Lappé will speak tonight at 7 p.m. at the Sheridan Opera House as part of the Beaming Bioneers Conference. Her talk is entitled Media Might, a Talk on Mental Maps, Social Change, and Honest Hope.
Lappé co-founded the Small Planet Institute (www.smallplanetinstitute.org) with her mother "to bring to light the emergence of 'living democracy'" with the goal of creating "communities that work for all." Her first book, co-written with her mother, Hope's Edge: The Next Diet for a Small Planet (Tarcher/Penguin 2002), took the mother/daughter duo around the globe in search of such communities. Hope's Edge chronicles social movements that are transcending today's rampant consumerism through grassroots efforts. The book highlights social movements that are significantly impacting their communities by committing to local change.
One such person was Wangari Maathai, founder of Kenya's Green Belt Movement and this year's winner of the Nobel Peace Prize. Maathai launched the movement in 1997 to address the desertification of Kenya's lush landscape. As more and more land was cleared for agriculture or fuel, the desert began to encroach, turning once fertile areas to sand. Maathai's Movement addressed this crisis by educating village women in the simple act of tree-planting. Over the past 25 years, the Movement has planted more than 30 million of them. The Green Belt movement soon evolved into an organization fighting for democracy and promoting food security in Kenya.
"We met Wangari Maathai in 2000," said Lappé in an interview on Monday, "when the Green Belt Movement was struggling for resources just to provide a roof over their offices and they were living under a dictator. It is wonderful to see how far they've come in such a short time." Along with the prize comes an award of $1.3 million dollars. "We're on cloud nine right now for them," said Lappé.
Hope's Edge also includes recipes from vegetarian, organic and whole-food culinary pioneers like Mollie Katzen, Anna Thomas and Alice Waters. Hope's Edge was honored with the Nautilus Award for Social Change and Lappé received the first Bioneers Youth Award in 2002 as a leading social activist from the Collective Heritage Institute for her work on the book.
Lappé has also been a contributing author to a number of books including Take Back Your Time (Berrett-Koehler 2003), the forthcoming rewrite of Frances Lappé's The Quickening of America (Jossey-Bass 2005) and Feeding the Future: How the Battle Over Food Will Change Your Life (Realize Media 2004).
Her latest project is Grub: Ideas for an Urban, Organic Kitchen (Tarcher/Penguin 2006), a cookbook/industrial farming exposé co-authored with chef Bryant Terry, founder of a non-profit group that teaches high school students about healthy eating and food politics.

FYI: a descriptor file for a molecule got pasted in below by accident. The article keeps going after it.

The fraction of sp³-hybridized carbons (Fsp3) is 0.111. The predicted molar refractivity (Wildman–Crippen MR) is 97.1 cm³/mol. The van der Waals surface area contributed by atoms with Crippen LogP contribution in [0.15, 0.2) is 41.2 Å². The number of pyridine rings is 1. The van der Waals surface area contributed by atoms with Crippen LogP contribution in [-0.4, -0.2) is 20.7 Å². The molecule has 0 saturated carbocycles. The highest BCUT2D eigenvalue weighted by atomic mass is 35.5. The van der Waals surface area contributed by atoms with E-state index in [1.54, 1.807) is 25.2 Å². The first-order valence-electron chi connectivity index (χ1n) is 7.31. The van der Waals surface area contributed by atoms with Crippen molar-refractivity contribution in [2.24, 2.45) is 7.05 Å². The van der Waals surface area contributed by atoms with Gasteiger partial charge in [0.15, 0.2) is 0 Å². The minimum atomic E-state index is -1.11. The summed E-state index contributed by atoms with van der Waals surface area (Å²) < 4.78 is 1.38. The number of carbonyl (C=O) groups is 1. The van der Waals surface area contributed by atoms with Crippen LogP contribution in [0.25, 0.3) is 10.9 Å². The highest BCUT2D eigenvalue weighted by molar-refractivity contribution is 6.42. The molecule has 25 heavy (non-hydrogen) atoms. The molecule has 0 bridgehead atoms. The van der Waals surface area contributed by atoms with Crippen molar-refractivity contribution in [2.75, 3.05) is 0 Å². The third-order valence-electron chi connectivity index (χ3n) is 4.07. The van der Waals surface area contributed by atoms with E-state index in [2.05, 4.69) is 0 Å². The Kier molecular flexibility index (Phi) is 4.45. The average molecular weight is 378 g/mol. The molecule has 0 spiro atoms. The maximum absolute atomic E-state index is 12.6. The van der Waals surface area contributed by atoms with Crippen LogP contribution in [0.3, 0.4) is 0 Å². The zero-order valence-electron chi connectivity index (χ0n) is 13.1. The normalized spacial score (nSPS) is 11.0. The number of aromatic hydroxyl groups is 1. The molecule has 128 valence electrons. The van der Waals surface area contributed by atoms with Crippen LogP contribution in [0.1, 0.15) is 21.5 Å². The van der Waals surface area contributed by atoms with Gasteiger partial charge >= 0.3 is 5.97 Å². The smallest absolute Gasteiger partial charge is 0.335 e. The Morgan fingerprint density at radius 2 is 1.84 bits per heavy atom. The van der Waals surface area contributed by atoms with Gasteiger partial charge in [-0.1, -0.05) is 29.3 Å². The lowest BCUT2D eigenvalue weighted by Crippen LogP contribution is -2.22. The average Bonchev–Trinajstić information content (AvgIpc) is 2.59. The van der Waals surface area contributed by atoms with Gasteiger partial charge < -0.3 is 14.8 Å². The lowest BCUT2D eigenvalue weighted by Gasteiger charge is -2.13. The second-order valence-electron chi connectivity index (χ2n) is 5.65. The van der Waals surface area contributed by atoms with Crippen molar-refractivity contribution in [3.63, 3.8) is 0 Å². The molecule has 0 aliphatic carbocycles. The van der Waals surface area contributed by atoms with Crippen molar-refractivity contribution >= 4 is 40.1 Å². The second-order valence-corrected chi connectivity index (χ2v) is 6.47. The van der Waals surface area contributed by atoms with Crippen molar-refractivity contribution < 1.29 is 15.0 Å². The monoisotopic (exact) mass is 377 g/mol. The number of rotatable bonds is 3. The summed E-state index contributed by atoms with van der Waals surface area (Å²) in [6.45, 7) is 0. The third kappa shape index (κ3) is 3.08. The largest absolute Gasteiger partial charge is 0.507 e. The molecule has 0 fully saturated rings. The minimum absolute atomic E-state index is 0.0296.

"Our idea was to create a book we wanted to see," said Lappé, "a book that would give people a way to make sense of organic and sustainable food. So much of what we learn about food comes to us through advertising and information from industry-funded trade associations. There is a lot of misinformation out there about organic food."
Grub will include seven myths about organic food and tips for creating a brand-free whole foods kitchen. "The book will give people a whole bunch of resources all in one place for making simple, fresh whole foods meals," said Lappé.
Lappé and Terry are hosting GrubParties around the country to promote the book and its purpose. On their website www.eatgrub.org, grub is defined as "healthy, local, sustainable food for all" and "food that supports community, justice and sustainability." GrubParties serve "healthful meals made from sustainably grown, and as much as possible, organic and locally grown foods."
"The parties are a way for people to make the connection between the cultural and spiritual aspects of food," said Lappé. "That's a connection many of us have lost in the hectic pace of our lives."
The website gives tips for hosting one's own GrubParty, such as inviting a mix of people to provoke stimulating conversation. It includes play lists of music for the parties.
Lappé writes regularly for the Guerilla News Network and has also written for The Washington Post and the San Francisco Chronicle. She sits on the boards of Active Element, B-Healthy! and Dragonfly Media and is an advisor to several non-profit organizations including Media that Matters, GreenTreks Network and the Brown University Swearer Center for Public Service.
Lappé holds an M.A. in International Affairs, specializing in economic and political development, from Columbia University's School of International and Public Affairs and a B.A. with honors from Brown University. She has traveled to over 70 cities sharing her global perspective of food politics and the media, including lecturing at New York University and the University of Connecticut.
Lappé will speak tonight, Friday Oct. 15, at the Sheridan Opera House as part of the Beaming Bioneers Conference. Her talk is entitled Media Might, a Talk on Mental Maps, Social Change, and Honest Hope.
"When I think about what the biggest challenges we face in civilization today, I think about how we can stop the environmental destruction we're wreaking," said Lappé. "I feel like in order to answer the question of how people on our planet are nourished by food, we have to talk about our ideas of our relationship to food and farming. Real change comes from examining these ideas and how they are shaped everyday in the media. The media shapes our perceptions of what is possible so we need to figure out a way to bring the 'solution stories' to the forefront."
Tickets for tonight's lecture are $15 or $40 for the entire weekend of Bioneers Conference programming.